Ashes to Trashes

goodwill donations’Tis the season for returning gifts, but this week’s odd news is about one gift the store didn’t want.

Headline: Goodwill Workers Find Cremated Remains in Donation

Two boxes containing cremated remains were accidentally donated to an Indiana Goodwill. The report says “accidentally,” but maybe Great Aunt Mabel and Uncle Horace really liked to shop at this Goodwill store. Maybe the family was just honoring their last wishes – returning them to a happier place where they could spend eternity on a shelf next to other old curiosities.

Goodwill employees were really grossed out when they opened the boxes and found the remains. “Ash got absolutely everywhere!” reported one employee. “So we called the cops.”

It’s not actually illegal to donate cremated human remains – they’ve been sanitized after all – and it’s not even against store policy. “We are happy to accept all donations,” reiterated a Goodwill spokeswoman through clenched teeth, “no matter how strange we think you are.”

“I suppose it could have been worse,” said one store  employee, “they could have been donated prior to cremation.”

Police were called in only to help find the family and return the remains – assuming the family wanted the remains returned – and to share a good laugh.

Recycle body parts_edited-1
Goodwill Recycles

Goodwill employees often encounter strange donations. In July, a human skull was donated to Austin Goodwill – the fourth of the year. Other strange donations have included hand grenades, a missile launcher, false teeth, various stuffed animals (not the cuddly ones), and even great wads of cash.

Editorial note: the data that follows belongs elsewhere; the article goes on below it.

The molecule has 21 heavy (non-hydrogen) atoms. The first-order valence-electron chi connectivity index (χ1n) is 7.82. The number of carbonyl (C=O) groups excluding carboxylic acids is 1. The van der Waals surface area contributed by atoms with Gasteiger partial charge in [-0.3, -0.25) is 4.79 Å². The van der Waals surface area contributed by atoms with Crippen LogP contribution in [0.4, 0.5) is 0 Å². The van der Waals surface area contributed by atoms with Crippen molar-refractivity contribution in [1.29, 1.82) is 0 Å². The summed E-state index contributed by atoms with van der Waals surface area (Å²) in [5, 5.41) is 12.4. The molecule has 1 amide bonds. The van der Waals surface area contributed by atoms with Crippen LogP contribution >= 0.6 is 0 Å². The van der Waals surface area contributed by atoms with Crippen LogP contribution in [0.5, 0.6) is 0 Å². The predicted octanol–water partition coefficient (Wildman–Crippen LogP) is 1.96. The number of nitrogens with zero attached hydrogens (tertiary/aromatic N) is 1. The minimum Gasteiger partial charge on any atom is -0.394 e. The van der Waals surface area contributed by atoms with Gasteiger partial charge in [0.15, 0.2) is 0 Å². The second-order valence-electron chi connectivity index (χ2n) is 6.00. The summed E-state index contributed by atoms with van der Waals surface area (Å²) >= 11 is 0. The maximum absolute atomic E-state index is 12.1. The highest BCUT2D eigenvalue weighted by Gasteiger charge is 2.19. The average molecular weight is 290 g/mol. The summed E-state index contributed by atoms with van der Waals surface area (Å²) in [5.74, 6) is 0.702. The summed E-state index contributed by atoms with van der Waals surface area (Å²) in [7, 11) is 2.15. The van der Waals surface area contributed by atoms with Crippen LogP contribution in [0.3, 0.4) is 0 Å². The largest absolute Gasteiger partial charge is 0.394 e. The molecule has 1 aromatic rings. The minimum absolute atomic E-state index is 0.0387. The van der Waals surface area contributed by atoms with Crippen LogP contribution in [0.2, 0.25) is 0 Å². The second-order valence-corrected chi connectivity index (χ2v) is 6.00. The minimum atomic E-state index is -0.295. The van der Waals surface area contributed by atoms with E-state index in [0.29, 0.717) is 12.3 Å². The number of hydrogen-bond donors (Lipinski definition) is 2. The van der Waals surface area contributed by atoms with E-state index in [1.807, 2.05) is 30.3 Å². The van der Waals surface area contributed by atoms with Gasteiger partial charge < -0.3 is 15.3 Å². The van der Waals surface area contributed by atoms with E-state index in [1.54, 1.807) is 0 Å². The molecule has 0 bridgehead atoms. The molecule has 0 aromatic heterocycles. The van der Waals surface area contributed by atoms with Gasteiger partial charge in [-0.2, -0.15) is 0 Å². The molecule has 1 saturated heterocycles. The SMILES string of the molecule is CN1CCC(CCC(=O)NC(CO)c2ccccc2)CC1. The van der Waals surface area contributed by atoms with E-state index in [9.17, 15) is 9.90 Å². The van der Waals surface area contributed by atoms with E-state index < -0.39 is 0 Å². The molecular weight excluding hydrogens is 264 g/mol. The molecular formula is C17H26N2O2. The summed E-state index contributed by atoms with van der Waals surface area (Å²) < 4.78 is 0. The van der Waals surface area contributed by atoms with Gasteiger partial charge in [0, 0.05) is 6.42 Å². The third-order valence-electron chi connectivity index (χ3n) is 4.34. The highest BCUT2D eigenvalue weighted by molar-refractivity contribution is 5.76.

There’s a market for everything.

In what may have been the best deal in history, a painting purchased for $3 at a South Carolina Goodwill sold for $192,000 at auction. But it’s unclear whether this particular story is about the fortunate buyer, the unfortunate donor, or the Goodwill employees who couldn’t spot a Flemish masterpiece if it bit them on the ass.

Donating ashes to Goodwill seems to be becoming a trendy burial practice especially in the Northeast (and here) and there have been reports of cremated remains being donated in Massachusetts, Texas, Nevada, and Utah.

Grandmas urn
Where Grandma’s Ashes End Up

In Michigan, a box left by a very organized donor was labeled “Grandma’s urn” and contained… um, an urn … containing … um, what presumably used to be Grandma.

Unfortunately, the rightful owner of the Michigan urn has yet to be discovered and there’s not really a market for used cremation urns (or unwanted, incinerated grandmas).

Happily, the outcome was very different for the Indiana ashes. The family was found and positively identified the ashes (the family resemblance was obvious).

The family’s reaction could have ranged anywhere from “I’ve never seen these ashes before in my life!” to “No, you keep them, they’re a gift!”, but apparently the reaction was “So there they are! We’ve been looking everywhere!” It seems that the family forgot the ashes were in a box in a bag in another box in the attic.

It’s unknown what the family plans to do with the remains now they have been returned, but Salvation Army should be on the look-out.

I’m Jae and this message, written with a sound-ish mind, is to say that I do not want my ashes donated to Goodwill – find a nice up-market consignment shop instead.

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